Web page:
Elephant GARLIC , No Gmo Heirloom
Organic ELEPHANT GARLIC, plant in the garden!- No Gmo Heirloom Bulb
1 Bulb Averages 7-9 cloves per bulb.
Garlic growing has a long tradition throughout the country. All of our garlic, onion, and shallot varieties are untreated and ready to use in the kitchen or plant in the garden!
Early season garlic harvest!
This is likely the most commonly grown variety in the U.S., and for good reason. It is a large, easy to grow softneck, with a nice mild flavor and excellent storage ability. Cal-Early is one of our "work-horse” varieties we depend on, year after year, for fresh market and garlic braiding. The skins are a nice off-white with a purple blush and it produces 8-10 cloves per head.
Garlic can be planted in the spring as soon as the ground can be worked, but fall planting is recommended for most gardeners. Plant in the fall and you'll find that your bulbs are bigger and more flavorful when you harvest the next summer.
In areas that get a hard frost, plant garlic 6 to 8 weeks before that frost. In southern areas, February or March is a better time to plant.
Break apart cloves from bulb a few days before planting, but keep the papery husk on each individual clove.
Plant cloves about one month before the ground freezes.
Ensure soil is well-drained with plenty of organic matter. Select a sunny spot.
Place cloves 4 inches apart and 2 inches deep, in their upright position (the wide root side facing down and pointed end facing up).
Harvest time depends on when you plant, but the clue is to look for yellow tops. Harvest when the tops begin to yellow and fall over, before they are completely dry.
In Northern climates, harvesting will probably be in late July or August. In Southern climates, it will depend on your planting date.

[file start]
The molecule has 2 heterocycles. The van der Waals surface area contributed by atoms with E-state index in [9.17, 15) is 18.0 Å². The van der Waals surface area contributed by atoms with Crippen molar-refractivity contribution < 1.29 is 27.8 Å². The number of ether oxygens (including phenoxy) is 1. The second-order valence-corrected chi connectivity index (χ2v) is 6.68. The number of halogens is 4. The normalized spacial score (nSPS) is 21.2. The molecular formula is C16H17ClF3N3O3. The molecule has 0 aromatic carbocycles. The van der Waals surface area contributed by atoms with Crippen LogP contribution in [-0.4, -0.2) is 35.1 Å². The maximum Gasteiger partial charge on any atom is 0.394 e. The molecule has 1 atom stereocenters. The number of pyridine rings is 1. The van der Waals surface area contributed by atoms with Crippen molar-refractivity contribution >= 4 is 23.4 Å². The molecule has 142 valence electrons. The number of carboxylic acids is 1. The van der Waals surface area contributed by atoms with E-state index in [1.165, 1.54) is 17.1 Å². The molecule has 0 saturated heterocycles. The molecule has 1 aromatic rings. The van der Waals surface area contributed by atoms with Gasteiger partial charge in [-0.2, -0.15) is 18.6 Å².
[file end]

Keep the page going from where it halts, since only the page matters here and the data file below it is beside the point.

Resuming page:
Check the bulb size and wrapper quality; you don't want the wrapper to disintegrate. Dig too early and the bulb will be immature. Discontinue watering.
To harvest, carefully lift the bulbs with a spade or garden fork. Pull the plants, carefully brush off the soil, and let them cure in an airy, shady spot for two weeks. We hang them upside down on a string in bunches of 4 to 6. Make sure all sides get good air ciculation.
The bulbs are cured and ready to store when the wrappers are dry and papery and the roots are dry. The root crown should be hard, and the cloves can be cracked apart easily.
Once the garlic bulbs are dry, you can store them. Remote any dirt and trim off any roots or leaves. Keep the wrappers on—but remote the dirtiest wrappers.
Garlic bulbs may be stored individually with the tops removed, or the dried tops may be braided together to make a garlic braid to hang in the kitchen or storage room.
Bulbs should be stored in a cool (40 degrees F), dark, dry place, and can be kept in the same way for several months. Don't store in your basement if it's moist!
The flavor will increase as the bulbs are dried.
If you plan on planting garlic again next season, save some of your largest, best-formed bulbs to plant again in the fall.
I have yet to receive my Garlic
As announced, great looking product!
Received damaged package of 3 elephant garlic bulbs for planting. Each bulb had 4-5 cloves and one bulb severely damaged. Reached out via e-mail with photos of damaged packaging and condition of contents and have not had a response. Paid $42 for 3 bulbs and was not as advertised as to amount of cloves per bulb and damaged bulb not replaced.
I haven't counted the bulbs yet but the couple I pulled out were pretty small and looked to only have 3-4 cloves.
Elephant garlic (Allium ampeloprasum) Heirloom Bulb